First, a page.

Reb Heshl shook his head and muttered, Shver Mazel.” Mazel was the family dog, so named in the hope that he would bring Reb Heshl’s family some luck. The dog wasn’t really so bad, but he had an annoying habit of burying things in Reb Heshl’s potato patch. Sometimes instead of a potato Reb Heshl would dig up a worn-out shoe or a broken cup that Mazel had buried as though it were a treasure. At that moment he was whining because Reb Heshl kept pushing him away from the place where the poor dog wanted to dig.
“Bad Mazel,” Reb Heshl repeated, this time more sternly. He knelt down to begin his task and had no intention whatsoever of yielding his place to Mazel. “First let me dig potatoes for the family and then I give you permission to dig.”
Mazel’s excitement mounted and his whines were interspersed with frantic barking. Before Reb Heshl could stop him, Mazel shoved his nose right where his master had been working and began to dig fast and furiously. Clods of dirt flew out from between the animal’s hind legs as his front quarters sunk lower and lower into the hole he was digging. Soon all you could see was Mazel’s belly, hind legs, rump and tail.”
Reb Heshl was just about to give Mazel a poch en toches when the dog scrambled up and out of the hole. His muzzle was black from digging and whatever he had in his mouth was also covered with dirt–yet beneath the dirt it glistened in the sunlight as Mazel proudly dropped it at Reb Heshl’s knees.
Reb Heshl brushed away as much of the dirt as he could and gave a low whistle. “Good Mazel,” he murmured, half to the dog and half to describe what had just happened. For surely it was good luck to find a golden mezuzah in one’s potato patch!
Reb Heshl’s wife Yentil washed and polished the mezuzah case. She and her husband gazed in wonder at the beautiful craftsmanship which was far more intricate than any metalwork they had ever seen. This was indeed a mezuzah fit to be hung from a Czar’s palace, if there would be such a thing as a Jewish Czar, which everyone knows there wouldn’t.
“What shall we do with it?” Heshl whispered. Yentil had never seen anything so beautiful in all her life.
“I suppose we can’t keep it,” she half said and half asked.
“No,” her husband sighed. “We can’t.” After all, it wouldn’t do for them to hang such a mezuzah on their humble abode. Their friends, who all had plain wooden mezuzahs on their dwellings, would think they were putting on airs.
A meeting was held in Vaysechvoos to decide what to do with the golden mezuzah. People oohed and aahed when they saw it, and Reb Heshl and his wife blushed with pride. It had, after all, come from their potato patch.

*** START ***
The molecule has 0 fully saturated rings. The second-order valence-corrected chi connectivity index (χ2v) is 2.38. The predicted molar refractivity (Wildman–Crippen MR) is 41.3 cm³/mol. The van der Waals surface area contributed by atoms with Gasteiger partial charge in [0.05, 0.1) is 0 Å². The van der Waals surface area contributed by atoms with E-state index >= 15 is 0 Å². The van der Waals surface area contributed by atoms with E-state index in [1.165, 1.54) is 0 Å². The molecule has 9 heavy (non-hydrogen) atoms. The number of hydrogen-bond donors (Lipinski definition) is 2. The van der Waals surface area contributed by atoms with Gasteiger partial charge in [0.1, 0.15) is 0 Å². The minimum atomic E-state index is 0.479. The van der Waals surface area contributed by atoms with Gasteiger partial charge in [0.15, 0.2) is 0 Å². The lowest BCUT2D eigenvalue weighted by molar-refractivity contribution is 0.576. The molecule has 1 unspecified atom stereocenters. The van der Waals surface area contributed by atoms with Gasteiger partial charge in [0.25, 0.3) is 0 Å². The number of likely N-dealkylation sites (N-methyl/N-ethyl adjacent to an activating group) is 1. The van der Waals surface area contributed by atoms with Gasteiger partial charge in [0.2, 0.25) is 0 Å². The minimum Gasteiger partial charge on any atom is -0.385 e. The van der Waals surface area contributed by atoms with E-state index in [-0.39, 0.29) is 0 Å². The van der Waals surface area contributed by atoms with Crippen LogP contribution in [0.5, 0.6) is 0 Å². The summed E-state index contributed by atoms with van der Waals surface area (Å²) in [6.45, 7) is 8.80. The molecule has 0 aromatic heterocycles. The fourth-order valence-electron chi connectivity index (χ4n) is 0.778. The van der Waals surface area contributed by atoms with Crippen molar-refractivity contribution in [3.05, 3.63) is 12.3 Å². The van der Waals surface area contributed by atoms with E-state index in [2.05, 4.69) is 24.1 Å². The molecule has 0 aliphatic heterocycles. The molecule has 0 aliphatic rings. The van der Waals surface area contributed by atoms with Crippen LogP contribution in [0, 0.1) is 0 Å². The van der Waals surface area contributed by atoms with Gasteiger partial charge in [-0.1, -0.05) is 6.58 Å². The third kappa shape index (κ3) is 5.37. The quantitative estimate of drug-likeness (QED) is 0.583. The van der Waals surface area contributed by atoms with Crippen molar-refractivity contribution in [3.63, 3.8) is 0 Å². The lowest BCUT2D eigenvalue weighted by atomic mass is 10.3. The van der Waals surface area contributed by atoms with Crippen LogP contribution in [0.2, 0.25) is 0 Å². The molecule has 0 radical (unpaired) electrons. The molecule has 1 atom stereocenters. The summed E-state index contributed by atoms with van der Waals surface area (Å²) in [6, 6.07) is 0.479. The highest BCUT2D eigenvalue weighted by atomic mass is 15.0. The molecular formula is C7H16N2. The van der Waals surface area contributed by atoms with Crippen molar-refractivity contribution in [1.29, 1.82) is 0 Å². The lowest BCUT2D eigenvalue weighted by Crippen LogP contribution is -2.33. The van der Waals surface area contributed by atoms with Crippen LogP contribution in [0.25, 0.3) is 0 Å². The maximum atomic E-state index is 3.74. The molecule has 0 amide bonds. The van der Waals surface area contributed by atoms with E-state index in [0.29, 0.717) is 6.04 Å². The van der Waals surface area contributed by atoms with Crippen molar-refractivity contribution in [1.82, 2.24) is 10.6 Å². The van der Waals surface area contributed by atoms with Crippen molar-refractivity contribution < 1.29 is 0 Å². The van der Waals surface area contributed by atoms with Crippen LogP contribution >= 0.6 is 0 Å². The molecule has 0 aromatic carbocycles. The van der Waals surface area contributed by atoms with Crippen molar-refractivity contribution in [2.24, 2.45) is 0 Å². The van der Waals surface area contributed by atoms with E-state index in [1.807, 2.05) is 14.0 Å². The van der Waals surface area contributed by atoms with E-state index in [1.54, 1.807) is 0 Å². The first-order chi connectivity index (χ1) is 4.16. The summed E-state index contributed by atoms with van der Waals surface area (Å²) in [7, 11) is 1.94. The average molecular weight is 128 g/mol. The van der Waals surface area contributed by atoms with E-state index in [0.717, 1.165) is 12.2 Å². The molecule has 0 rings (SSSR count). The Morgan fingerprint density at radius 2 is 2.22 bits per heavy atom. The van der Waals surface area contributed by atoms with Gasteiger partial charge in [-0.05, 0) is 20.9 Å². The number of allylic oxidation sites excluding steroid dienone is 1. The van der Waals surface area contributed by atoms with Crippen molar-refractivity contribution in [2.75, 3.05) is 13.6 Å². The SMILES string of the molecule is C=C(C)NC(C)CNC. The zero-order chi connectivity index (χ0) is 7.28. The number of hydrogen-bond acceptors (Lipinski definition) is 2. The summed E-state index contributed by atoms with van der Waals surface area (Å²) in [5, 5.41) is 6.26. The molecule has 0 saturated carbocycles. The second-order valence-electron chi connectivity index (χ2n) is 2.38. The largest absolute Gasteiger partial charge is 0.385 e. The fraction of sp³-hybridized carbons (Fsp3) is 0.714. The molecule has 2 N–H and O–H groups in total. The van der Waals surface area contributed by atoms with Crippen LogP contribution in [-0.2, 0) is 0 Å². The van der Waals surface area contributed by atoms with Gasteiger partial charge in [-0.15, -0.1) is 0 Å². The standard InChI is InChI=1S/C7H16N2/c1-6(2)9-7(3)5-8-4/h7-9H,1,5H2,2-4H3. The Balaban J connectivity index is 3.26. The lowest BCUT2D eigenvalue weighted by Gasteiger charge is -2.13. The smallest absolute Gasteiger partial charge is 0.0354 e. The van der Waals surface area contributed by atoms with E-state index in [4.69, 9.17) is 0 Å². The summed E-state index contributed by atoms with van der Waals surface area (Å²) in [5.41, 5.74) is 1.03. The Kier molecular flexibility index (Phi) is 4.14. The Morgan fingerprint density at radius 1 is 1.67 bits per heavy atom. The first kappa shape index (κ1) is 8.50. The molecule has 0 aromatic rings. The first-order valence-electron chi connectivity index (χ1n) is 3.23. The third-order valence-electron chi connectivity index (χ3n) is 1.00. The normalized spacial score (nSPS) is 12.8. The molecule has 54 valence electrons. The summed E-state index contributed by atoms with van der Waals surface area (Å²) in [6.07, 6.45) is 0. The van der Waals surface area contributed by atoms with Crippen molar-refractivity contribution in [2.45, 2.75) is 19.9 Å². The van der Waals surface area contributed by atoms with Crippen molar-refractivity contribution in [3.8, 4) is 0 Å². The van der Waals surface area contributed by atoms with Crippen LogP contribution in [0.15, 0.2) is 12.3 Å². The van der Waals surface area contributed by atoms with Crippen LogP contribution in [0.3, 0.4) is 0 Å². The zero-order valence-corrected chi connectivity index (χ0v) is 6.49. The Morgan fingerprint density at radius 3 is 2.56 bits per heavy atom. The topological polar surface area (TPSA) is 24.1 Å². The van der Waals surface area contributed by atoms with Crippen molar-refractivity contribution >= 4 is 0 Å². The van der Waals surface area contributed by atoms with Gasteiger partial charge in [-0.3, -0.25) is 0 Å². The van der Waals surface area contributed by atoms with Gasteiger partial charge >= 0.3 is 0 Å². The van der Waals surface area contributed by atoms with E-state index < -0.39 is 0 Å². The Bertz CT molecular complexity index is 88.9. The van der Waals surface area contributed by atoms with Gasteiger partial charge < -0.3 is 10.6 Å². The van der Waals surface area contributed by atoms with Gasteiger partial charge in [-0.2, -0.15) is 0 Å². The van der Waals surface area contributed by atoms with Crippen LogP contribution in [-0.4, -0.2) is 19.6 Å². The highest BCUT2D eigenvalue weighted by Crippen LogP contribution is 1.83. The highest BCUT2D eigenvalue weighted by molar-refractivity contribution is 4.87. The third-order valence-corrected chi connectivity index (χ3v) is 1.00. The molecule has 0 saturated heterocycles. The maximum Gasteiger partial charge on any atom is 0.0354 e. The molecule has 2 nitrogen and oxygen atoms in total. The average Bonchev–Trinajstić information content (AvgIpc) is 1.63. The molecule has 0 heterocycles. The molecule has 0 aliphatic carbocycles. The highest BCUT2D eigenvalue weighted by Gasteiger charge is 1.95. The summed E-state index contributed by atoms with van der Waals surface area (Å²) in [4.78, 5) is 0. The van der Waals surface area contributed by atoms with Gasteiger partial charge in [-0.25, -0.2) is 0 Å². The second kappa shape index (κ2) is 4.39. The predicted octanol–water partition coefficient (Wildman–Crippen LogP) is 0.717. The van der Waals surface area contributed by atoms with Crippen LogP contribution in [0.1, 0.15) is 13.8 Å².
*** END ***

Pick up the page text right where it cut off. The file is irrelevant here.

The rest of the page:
As the meeting began, all the villagers seemed to think it was their turn to talk. Each raised his or her voice to be heard. As was the custom, when the noise became unbearable, old Shloime began moaning, “Stop, stop already. I’m getting a headache. Let our Sage speak.”
Unfortunately, the Sage of Vaysechvoos was far away–at the wedding of a cousin by marriage to his brother’s daughter–and would not return for at least two weeks. His son, who was practicing to be the next Sage, decided to try his hand at “saging.”
The clamor died down as the son of the Sage cleared his throat and began speaking. “It seems to me that we must determine the significance of the thing before we decide what to do with it.” A murmur of approval rippled through the crowd. Such wise-sounding words. The Sage’s son continued, “Each of you, one at a time, tell what you think is the significance of the mezuzah that Mazel the dog dug up from Reb Heshl’s potato patch.”
It took a long time for everyone in Vaysechvoos to voice their opinion. But a common theme developed. Zlota remembered how she had been ill and Yentil had brought a casserole made with potatoes from Reb Heshl’s potato patch. The next day, Zlota was well. Duvid, the newest father in Vaysechvoos, remembered that his wife had eaten a potato from Heshl’s patch the day before she gave birth to their fine, healthy son. Each was able to think of some good that had happened to them soon after eating potatoes from Heshl’s patch. It was amazing. Why hadn’t they ever noticed the healing effects of Reb Heshl’s potatoes before?
The Substitute Sage cleared his throat to speak again. “The significance of the golden mezuzah which the dog Mazel dug up from Reb Heshl’s potato patch is this: It is a holy thing which possesses special powers bestowed by Ha Shem, blessed be He. How long it has been in the earth we don’t know. The potatoes which shared the soil with the mezuzah have been a source of blessing. The Almighty has seen fit to appoint this dog, Mazel, to bring forth the source of this blessing where all may see and be blessed by it.” He took a deep breath and continued. “Now that we know the significance of the golden mezuzah, it is plain to see what must be done. Its blessings are to be shared throughout Vaysechvoos so it must be available to all of us. The dog Mazel was chosen to bring the golden mezuzah into our midst, so it stands to reason that the dog Mazel should be the Bearer of the Mezuzah among us. Therefore, let it be hung by a cord around the animal’s neck. And let the animal be free to wander and roam from house to house. For wherever Mazel enters with the mezuzah, that household will certainly be blessed.”